By Bekah Sears
As the Policy Analyst for MCC Ottawa most of my blog posts focus on just that – political and contextual analysis, looking at how Canadian policy impacts the work of MCC’s partners around the world. I love engaging in politics: the debates, the issues, the possibilities.
But, as much as I love it, one hard lesson I’ve learned over the years is that I need to regularly step back and reflect. Otherwise, I find it so easy to get drawn in too far – to a point where politics essentially consumes my life and purpose. At the extreme it can draw me into fruitless debates, condescension and a misguided need to be right. With the election campaign looming, the need to stop and reflect grows.
In order to stay grounded, I need to regularly reflect on the roots of my political passion – so much of which involves peace and human dignity, specifically the human impacts of political decisions, the stories of people and communities, the inherent dignity of all.
This isn’t to say that we shouldn’t get involved in debates and discussions, or advocate for change for the betterment of humanity and the world – I’d be the first one to say that we should! But in these last few weeks of summer, in this calm before the storm of an election campaign, I invite you to join me in some preparatory reflection. What drives your passion? What draws you in and keeps you grounded? And from where did this passion originate?
I’ll share some of my own story.
Last year, at a workshop on nuclear disarmament jointly led by Project Ploughshares and the Canadian Council of Churches I was once again able to stop and reflect on some of my political passion roots, specifically countering the destructive forces of war and violence.
We were invited to reflect on the moment or moments that first brought us into the work of peace and justice. I was immediately back in my grade three classroom, the year we studied the book, Sadako and the Thousand Paper Cranes. It follows the life of Sadako Sasaki, who was just two years old when the atomic bomb ripped through her home of Hiroshima on August 6, 1945 – 74 years ago this month. Ten years later Sadako was diagnosed with leukemia as a result of radiation poisoning and, tragically, she died within the year.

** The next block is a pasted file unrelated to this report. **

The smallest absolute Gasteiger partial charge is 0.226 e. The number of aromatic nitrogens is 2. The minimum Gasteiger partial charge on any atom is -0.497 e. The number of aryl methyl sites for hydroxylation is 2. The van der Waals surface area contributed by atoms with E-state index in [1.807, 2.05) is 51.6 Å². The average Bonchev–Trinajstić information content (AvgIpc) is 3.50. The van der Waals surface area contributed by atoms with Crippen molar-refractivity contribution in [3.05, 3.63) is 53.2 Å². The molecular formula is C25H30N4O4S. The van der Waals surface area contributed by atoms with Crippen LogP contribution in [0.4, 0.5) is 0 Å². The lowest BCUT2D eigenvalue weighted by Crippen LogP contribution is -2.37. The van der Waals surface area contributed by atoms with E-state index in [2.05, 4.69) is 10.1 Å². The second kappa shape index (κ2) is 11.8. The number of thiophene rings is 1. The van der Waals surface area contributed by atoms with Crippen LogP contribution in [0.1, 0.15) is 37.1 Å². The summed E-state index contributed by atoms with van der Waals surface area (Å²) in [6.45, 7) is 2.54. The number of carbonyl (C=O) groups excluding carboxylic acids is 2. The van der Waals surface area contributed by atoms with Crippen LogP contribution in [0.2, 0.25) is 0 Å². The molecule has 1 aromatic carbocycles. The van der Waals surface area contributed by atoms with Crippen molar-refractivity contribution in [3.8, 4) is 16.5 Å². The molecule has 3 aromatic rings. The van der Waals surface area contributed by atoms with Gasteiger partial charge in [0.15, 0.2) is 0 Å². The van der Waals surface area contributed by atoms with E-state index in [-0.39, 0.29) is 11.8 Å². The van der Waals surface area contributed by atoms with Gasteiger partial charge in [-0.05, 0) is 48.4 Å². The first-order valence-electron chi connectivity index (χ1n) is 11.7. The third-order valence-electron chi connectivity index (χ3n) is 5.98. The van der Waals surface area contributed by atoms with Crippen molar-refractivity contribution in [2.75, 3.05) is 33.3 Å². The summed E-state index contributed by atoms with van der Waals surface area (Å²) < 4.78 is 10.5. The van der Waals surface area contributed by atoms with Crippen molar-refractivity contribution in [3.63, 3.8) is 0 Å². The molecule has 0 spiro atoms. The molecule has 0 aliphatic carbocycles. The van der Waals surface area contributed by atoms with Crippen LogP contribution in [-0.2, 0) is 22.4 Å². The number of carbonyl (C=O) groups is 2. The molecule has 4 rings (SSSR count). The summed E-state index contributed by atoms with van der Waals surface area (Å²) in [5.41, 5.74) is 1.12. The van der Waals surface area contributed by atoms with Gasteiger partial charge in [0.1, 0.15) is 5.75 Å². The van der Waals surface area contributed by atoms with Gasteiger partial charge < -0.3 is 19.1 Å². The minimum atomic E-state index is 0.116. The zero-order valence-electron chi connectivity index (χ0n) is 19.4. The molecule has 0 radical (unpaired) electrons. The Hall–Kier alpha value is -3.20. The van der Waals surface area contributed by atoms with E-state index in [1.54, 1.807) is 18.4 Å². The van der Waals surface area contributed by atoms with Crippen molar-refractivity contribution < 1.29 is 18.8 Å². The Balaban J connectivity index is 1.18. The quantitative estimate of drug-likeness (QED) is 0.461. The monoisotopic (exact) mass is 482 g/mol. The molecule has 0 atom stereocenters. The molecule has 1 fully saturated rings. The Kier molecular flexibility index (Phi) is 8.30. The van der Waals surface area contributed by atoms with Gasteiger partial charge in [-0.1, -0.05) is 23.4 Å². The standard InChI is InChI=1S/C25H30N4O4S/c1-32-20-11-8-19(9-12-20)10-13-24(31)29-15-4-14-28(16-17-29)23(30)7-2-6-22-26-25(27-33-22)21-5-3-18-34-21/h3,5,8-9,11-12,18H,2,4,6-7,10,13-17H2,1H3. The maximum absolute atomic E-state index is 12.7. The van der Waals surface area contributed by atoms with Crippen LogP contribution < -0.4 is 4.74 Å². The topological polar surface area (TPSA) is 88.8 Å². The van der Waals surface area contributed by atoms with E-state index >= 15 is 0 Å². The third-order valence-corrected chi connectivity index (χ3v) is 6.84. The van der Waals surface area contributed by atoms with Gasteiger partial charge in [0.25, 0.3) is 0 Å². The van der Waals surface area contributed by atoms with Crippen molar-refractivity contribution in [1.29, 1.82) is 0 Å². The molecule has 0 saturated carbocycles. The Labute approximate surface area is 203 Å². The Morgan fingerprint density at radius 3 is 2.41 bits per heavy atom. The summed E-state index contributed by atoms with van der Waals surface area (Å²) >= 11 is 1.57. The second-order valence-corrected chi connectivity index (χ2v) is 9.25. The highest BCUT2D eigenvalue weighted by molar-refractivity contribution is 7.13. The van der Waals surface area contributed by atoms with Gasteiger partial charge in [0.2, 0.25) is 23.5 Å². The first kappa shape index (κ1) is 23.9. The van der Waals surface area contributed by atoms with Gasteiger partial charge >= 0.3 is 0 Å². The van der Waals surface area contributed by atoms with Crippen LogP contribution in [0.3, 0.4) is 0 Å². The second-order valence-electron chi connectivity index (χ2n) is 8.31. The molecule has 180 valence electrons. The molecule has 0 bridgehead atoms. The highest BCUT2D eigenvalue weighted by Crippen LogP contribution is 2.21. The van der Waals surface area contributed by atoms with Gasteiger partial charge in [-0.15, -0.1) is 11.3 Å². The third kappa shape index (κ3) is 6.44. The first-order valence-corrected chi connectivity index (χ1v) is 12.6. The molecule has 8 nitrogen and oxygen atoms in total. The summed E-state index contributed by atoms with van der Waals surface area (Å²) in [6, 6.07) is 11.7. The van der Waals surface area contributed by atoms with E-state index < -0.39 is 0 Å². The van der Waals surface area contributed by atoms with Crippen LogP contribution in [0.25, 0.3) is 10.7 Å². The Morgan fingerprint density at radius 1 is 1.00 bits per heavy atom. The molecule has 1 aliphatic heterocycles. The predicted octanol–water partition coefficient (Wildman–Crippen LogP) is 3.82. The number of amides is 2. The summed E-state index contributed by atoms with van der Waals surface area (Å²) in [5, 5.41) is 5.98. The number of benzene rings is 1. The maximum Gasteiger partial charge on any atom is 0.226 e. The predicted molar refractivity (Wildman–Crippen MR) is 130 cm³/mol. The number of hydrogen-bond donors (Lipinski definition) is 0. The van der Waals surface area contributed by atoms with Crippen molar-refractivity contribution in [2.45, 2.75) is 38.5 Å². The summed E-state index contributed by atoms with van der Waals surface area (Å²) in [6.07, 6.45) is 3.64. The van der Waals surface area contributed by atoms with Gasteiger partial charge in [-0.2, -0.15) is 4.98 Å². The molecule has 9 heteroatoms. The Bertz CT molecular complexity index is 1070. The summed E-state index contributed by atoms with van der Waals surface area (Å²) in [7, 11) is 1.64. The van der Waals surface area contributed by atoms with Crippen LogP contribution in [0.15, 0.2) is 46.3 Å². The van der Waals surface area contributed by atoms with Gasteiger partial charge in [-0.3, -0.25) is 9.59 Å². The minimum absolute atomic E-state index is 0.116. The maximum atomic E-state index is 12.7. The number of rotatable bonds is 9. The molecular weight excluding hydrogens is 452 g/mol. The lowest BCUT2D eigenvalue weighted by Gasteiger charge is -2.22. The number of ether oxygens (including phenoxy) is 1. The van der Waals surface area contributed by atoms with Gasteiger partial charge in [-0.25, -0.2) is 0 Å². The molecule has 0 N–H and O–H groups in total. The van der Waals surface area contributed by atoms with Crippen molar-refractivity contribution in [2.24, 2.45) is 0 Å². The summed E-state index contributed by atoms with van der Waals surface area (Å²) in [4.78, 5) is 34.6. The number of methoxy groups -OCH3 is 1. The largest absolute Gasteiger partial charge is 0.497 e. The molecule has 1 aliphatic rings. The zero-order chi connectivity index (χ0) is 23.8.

However, her struggle with leukemia was not defined by hopelessness, nor inaction. Sadako spent the last months of her life on a project to make 1000 paper cranes – holding onto a charm that by making 1000 cranes, she would be granted her wish to be well again. The movement she inspired was so much more. Sadako’s actions, whether intentional or not, were not just a plea for one girl to get well, but a cry to fully recognize the human impacts of nuclear war, and a prayer for peace.
At age eight I didn’t realize how much this story had impacted my life, but my family did. My parents told me that it was a clear moment that marked the start of my passion for peace, partly evidenced by the very presence of paper cranes. In every family move since then, or every time we reorganized my room, we discovered more shoe boxes full of paper cranes. And I still make them often– when I feel anxious or discouraged, and when I pray for peace.
But it’s about much more than just the paper cranes – it’s about what they represent. I felt, and still feel a strong personal connection to Sadako and her story. It shaped me as I grew up, bringing the human and personal impacts of political decisions to the surface, to the front and centre of my heart and mind.
I think it’s easy to get lost in political issues and debates, especially during election season. The political process is often necessary to bring about systemic change. But there’s something so energizing, comforting and life-giving in taking the time to reflect on our own motivations – the stories that brought us to this work and continue to motivate and inspire today.
Sadako Sasaki died on October 25, 1955. Her classmates folded 356 cranes so that 1,000 were buried with Sadako. In a way she got her wish. She will live on in the hearts of people for a long time.
In 1958 [a monument to Sadako] was unveiled in the Hiroshima Peace Park… Sadako, standing on top of a granite mountain of paradise… holding a golden crane in outstretched hands…
[People] still place thousands of paper cranes beneath Sadako’s statue on August 6 — Peace Day… Their wish is engraved on the base of the statue:
This is our cry, this is our prayer; peace in the world.
Adapted from “Epilogue,” Sadako and the Thousand Paper Cranes, Eleanor Coerr, London, Puffin Books, 1987.
MCC Ottawa is currently finalizing a resource to help guide our constituents and the public through our key issues for the upcoming election. This includes a guide for having difficult discussions with others, especially on divisive issues – how do we engage well with others, seeking a better future for all. Stay tuned to our website for our 2019 Election Resource!
Bekah Sears is the Policy Analyst for MCC Ottawa